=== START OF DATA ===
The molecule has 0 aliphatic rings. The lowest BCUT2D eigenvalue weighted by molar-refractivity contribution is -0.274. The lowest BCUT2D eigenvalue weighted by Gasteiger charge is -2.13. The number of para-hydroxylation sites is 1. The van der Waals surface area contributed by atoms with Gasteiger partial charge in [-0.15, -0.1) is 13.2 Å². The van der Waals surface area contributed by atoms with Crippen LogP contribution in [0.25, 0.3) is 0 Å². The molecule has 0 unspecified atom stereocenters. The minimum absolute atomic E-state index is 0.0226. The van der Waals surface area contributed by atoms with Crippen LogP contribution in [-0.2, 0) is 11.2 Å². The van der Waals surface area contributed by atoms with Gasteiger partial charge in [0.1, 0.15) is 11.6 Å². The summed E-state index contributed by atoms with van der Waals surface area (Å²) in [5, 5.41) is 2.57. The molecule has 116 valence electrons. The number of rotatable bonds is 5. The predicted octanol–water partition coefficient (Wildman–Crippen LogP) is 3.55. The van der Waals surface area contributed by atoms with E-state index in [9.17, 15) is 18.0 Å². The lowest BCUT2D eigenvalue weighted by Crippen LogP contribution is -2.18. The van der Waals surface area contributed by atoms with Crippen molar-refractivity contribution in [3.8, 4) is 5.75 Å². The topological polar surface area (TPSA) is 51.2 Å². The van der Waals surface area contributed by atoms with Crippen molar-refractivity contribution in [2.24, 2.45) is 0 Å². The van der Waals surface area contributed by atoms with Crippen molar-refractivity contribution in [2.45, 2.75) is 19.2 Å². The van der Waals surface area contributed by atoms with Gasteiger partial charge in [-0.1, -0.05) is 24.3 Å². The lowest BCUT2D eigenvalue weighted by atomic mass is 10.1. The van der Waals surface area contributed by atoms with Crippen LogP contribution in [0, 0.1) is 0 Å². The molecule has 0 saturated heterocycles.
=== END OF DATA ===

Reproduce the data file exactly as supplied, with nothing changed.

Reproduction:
The molecule has 0 aliphatic rings. The lowest BCUT2D eigenvalue weighted by molar-refractivity contribution is -0.274. The lowest BCUT2D eigenvalue weighted by Gasteiger charge is -2.13. The number of para-hydroxylation sites is 1. The van der Waals surface area contributed by atoms with Gasteiger partial charge in [-0.15, -0.1) is 13.2 Å². The van der Waals surface area contributed by atoms with Crippen LogP contribution in [0.25, 0.3) is 0 Å². The molecule has 0 unspecified atom stereocenters. The minimum absolute atomic E-state index is 0.0226. The van der Waals surface area contributed by atoms with Crippen LogP contribution in [-0.2, 0) is 11.2 Å². The van der Waals surface area contributed by atoms with Gasteiger partial charge in [0.1, 0.15) is 11.6 Å². The summed E-state index contributed by atoms with van der Waals surface area (Å²) in [5, 5.41) is 2.57. The molecule has 116 valence electrons. The number of rotatable bonds is 5. The predicted octanol–water partition coefficient (Wildman–Crippen LogP) is 3.55. The van der Waals surface area contributed by atoms with E-state index in [9.17, 15) is 18.0 Å². The lowest BCUT2D eigenvalue weighted by Crippen LogP contribution is -2.18. The van der Waals surface area contributed by atoms with Crippen molar-refractivity contribution in [3.8, 4) is 5.75 Å². The topological polar surface area (TPSA) is 51.2 Å². The van der Waals surface area contributed by atoms with Crippen molar-refractivity contribution in [2.24, 2.45) is 0 Å². The van der Waals surface area contributed by atoms with Crippen molar-refractivity contribution in [2.45, 2.75) is 19.2 Å². The van der Waals surface area contributed by atoms with Gasteiger partial charge in [-0.1, -0.05) is 24.3 Å². The lowest BCUT2D eigenvalue weighted by atomic mass is 10.1. The van der Waals surface area contributed by atoms with Crippen LogP contribution in [0, 0.1) is 0 Å². The molecule has 0 saturated heterocycles.